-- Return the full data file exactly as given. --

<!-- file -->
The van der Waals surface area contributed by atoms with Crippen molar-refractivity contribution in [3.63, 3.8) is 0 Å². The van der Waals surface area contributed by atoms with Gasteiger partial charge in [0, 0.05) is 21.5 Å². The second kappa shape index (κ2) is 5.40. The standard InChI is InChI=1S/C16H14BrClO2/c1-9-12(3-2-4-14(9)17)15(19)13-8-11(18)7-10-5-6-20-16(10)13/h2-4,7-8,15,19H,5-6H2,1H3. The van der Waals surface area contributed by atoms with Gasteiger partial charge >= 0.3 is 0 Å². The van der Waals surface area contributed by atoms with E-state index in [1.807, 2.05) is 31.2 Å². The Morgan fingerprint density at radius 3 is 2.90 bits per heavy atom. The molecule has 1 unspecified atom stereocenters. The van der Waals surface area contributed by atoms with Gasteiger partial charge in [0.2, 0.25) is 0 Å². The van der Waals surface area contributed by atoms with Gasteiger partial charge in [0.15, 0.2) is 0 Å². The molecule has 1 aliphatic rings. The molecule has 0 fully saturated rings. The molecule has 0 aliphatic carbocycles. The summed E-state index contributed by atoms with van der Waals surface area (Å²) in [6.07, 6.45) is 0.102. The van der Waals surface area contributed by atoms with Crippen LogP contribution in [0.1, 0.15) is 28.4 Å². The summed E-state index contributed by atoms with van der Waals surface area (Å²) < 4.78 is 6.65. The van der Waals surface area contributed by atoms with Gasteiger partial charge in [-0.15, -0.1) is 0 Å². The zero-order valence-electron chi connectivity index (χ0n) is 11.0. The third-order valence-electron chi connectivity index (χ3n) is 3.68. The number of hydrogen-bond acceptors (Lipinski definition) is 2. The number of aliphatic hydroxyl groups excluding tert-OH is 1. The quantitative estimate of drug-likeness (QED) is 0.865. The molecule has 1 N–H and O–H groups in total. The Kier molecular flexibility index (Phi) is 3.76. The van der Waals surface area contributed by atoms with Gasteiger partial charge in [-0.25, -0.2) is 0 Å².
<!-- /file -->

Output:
The van der Waals surface area contributed by atoms with Crippen molar-refractivity contribution in [3.63, 3.8) is 0 Å². The van der Waals surface area contributed by atoms with Gasteiger partial charge in [0, 0.05) is 21.5 Å². The second kappa shape index (κ2) is 5.40. The standard InChI is InChI=1S/C16H14BrClO2/c1-9-12(3-2-4-14(9)17)15(19)13-8-11(18)7-10-5-6-20-16(10)13/h2-4,7-8,15,19H,5-6H2,1H3. The van der Waals surface area contributed by atoms with Gasteiger partial charge >= 0.3 is 0 Å². The van der Waals surface area contributed by atoms with E-state index in [1.807, 2.05) is 31.2 Å². The Morgan fingerprint density at radius 3 is 2.90 bits per heavy atom. The molecule has 1 unspecified atom stereocenters. The van der Waals surface area contributed by atoms with Gasteiger partial charge in [0.2, 0.25) is 0 Å². The van der Waals surface area contributed by atoms with Gasteiger partial charge in [0.15, 0.2) is 0 Å². The molecule has 1 aliphatic rings. The molecule has 0 fully saturated rings. The molecule has 0 aliphatic carbocycles. The summed E-state index contributed by atoms with van der Waals surface area (Å²) in [6.07, 6.45) is 0.102. The van der Waals surface area contributed by atoms with Crippen LogP contribution in [0.1, 0.15) is 28.4 Å². The summed E-state index contributed by atoms with van der Waals surface area (Å²) < 4.78 is 6.65. The van der Waals surface area contributed by atoms with Gasteiger partial charge in [-0.15, -0.1) is 0 Å². The zero-order valence-electron chi connectivity index (χ0n) is 11.0. The third-order valence-electron chi connectivity index (χ3n) is 3.68. The number of hydrogen-bond acceptors (Lipinski definition) is 2. The number of aliphatic hydroxyl groups excluding tert-OH is 1. The quantitative estimate of drug-likeness (QED) is 0.865. The molecule has 1 N–H and O–H groups in total. The Kier molecular flexibility index (Phi) is 3.76. The van der Waals surface area contributed by atoms with Gasteiger partial charge in [-0.25, -0.2) is 0 Å².